Center for Creativity Opens to F-M Public
Published: Monday, October 8, 2012
Updated: Monday, October 8, 2012 12:10
Sept. 30 Fargo: It was a wonderful sunny Sunday morning and just about the perfect weather. The huge crowd of merry little kids accompanied by excited parents was a beautiful sight to see near downtown Fargo. The Plains Art Museum in collaboration with Fargo Public Schools has set up a 25,500 square foot extension for the Center for Creativity. Rightly named after Katherine Kilbourne Burgum, a pioneering leader, arts advocate and teacher in North Dakota, and former Dean at North Dakota State University, this center was built as an “Art Hub.”
Pottery, shirt painting, sketching, tile painting and a lot more activities had the huge mass of K-5 children running around and having fun. Kids took turns at a pottery wheel to design their own personalized clay ice cream bowls and drinking cups. Head of visual arts at North Dakota State University, Professor Michael J. Strand, conducted a Clay-Karaoke activity where each participant was asked to think of a favorite drink and the shape of the cup they wanted to drink it in. The participant then drew the design and without visual contact guided Michael to shape the clay as close as possible to what they had drawn. Children aged five to ten came up with exotic designs for lemonade and green tea cups.
Upon seeing the variety of shapes that came out on the wheel, Michael said, “I have been an artist for a long time; nonetheless, I could never come up with any of these wonderful designs. He believes that art is the best for of accelerated learning. Michael was grateful to the Plains Art Museum for giving an opportunity to artists. The Center for Creativity is aimed at motivating art and crafts in young students. More than 5000 students from Fargo Schools will visit the museum in this school year. This number is expected to grow to 16,000 in a couple years. The Center for Creativity also looks forward to including Moorhead school kids in these activities.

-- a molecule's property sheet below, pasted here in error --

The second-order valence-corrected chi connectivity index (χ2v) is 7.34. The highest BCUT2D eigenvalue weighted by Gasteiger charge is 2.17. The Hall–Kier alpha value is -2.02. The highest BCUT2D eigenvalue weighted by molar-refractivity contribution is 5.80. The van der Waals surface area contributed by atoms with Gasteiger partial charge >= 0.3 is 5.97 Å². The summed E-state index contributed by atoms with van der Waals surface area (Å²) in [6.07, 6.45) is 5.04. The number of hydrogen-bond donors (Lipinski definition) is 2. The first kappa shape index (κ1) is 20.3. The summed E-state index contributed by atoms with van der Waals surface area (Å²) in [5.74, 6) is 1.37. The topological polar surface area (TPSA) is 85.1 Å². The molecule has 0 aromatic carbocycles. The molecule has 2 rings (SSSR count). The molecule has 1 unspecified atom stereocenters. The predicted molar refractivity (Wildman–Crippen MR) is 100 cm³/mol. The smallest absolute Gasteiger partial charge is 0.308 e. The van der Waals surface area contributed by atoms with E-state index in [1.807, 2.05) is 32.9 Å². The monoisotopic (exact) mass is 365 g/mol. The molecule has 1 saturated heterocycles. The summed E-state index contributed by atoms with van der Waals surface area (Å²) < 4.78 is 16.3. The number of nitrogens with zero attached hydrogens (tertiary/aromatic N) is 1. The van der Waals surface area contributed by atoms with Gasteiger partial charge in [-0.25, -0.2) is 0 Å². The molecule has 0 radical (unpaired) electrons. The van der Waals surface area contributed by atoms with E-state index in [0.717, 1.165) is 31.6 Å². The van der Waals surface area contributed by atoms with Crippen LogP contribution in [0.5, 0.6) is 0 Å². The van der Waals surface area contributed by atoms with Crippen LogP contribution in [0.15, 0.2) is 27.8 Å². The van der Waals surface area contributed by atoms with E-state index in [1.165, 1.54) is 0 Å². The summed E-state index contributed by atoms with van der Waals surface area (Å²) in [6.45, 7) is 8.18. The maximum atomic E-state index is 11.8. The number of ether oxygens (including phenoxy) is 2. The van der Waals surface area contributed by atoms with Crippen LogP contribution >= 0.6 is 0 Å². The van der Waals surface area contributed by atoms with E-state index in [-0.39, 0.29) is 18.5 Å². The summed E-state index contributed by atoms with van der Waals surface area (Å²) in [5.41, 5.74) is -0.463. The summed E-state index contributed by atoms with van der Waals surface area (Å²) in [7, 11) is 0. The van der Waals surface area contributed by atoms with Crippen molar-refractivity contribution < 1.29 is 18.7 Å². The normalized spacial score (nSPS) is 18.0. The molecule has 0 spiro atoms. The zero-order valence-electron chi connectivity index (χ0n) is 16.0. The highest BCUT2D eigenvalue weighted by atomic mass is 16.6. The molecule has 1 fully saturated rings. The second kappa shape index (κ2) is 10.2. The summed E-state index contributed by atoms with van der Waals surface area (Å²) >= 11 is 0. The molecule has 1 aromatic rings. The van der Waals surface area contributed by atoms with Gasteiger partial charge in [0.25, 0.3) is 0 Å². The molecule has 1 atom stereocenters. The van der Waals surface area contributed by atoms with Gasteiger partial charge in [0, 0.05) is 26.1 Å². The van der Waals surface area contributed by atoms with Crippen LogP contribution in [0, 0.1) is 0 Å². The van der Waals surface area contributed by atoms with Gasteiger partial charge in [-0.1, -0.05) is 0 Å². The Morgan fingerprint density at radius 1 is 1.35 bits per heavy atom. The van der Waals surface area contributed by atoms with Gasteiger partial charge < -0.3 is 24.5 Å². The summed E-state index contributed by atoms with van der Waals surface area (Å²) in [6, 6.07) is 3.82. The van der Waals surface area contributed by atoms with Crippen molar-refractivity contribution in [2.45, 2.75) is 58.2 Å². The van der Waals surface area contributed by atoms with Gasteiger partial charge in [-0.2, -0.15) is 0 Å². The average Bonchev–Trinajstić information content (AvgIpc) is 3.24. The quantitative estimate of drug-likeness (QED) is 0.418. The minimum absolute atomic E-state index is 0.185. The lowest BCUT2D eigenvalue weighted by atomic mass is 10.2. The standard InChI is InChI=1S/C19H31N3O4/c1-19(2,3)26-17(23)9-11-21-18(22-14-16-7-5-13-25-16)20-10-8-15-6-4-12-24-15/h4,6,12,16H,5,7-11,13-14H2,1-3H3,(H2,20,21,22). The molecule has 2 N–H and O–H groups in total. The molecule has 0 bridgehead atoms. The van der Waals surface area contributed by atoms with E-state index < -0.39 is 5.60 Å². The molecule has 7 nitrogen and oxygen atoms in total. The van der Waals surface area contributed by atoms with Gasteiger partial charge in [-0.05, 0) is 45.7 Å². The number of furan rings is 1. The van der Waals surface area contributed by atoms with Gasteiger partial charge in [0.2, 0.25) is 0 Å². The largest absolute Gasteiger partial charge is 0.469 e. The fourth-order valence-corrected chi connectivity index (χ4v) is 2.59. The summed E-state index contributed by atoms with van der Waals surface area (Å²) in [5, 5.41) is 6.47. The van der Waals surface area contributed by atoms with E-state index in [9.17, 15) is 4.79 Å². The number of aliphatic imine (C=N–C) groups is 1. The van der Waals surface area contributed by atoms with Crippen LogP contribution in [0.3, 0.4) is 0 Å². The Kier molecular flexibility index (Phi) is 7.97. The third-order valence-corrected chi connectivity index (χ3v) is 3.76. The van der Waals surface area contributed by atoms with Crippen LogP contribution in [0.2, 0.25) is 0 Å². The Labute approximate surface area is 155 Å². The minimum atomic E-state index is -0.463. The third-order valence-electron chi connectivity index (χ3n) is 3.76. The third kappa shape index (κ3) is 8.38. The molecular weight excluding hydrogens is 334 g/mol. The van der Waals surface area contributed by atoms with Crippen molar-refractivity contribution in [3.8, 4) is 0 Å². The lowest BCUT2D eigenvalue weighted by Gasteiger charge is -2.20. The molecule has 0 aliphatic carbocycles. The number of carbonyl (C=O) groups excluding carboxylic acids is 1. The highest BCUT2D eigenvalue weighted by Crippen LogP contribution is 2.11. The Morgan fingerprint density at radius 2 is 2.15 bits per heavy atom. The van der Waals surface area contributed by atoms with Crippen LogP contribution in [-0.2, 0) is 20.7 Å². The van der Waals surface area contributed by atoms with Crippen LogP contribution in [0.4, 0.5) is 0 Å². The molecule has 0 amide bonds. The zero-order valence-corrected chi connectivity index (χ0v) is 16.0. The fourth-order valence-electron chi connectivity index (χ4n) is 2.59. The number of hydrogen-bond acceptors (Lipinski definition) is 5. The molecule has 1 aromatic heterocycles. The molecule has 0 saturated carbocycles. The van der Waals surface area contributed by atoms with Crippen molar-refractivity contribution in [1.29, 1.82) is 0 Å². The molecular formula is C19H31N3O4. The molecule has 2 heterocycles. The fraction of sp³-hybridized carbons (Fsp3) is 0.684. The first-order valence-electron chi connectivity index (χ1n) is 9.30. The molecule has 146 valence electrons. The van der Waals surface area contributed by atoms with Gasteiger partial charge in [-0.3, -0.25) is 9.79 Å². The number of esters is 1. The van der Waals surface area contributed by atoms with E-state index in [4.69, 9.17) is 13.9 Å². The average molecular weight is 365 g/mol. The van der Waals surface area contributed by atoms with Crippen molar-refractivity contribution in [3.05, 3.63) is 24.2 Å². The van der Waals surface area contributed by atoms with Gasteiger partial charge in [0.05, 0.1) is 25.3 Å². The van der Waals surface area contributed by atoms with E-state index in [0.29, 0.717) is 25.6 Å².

This project has been in progress for eight years now. Museum Director Coleen Sheehy said, “The artists in Fargo Moorhead area had been taking art classes in a basement at the Fargo Public Schools, and the space was not enough. The number of students participating in art classes kept growing each year.” The Fargo Public Schools approached the Plains Art Museum and they raised the money from local, national and organizational funding. However, the majority of the funding and planning was contributed by Burgum’s children, Doug, Barbara and the late Brad Burgum.
Sheehy also said that the Plains Art Museum wishes to hold many art classes in the studios, such as the Ceramic Studio. The Museum will also unveil nine new exhibitions throughout the two buildings and host two in-residence artists throughout October. A lot of parents were very happy. The parent of a nine-year-old girl said, ‘’She is usually so shy and does not talk to anyone she does not know, but look how she is running around making friends and playing.”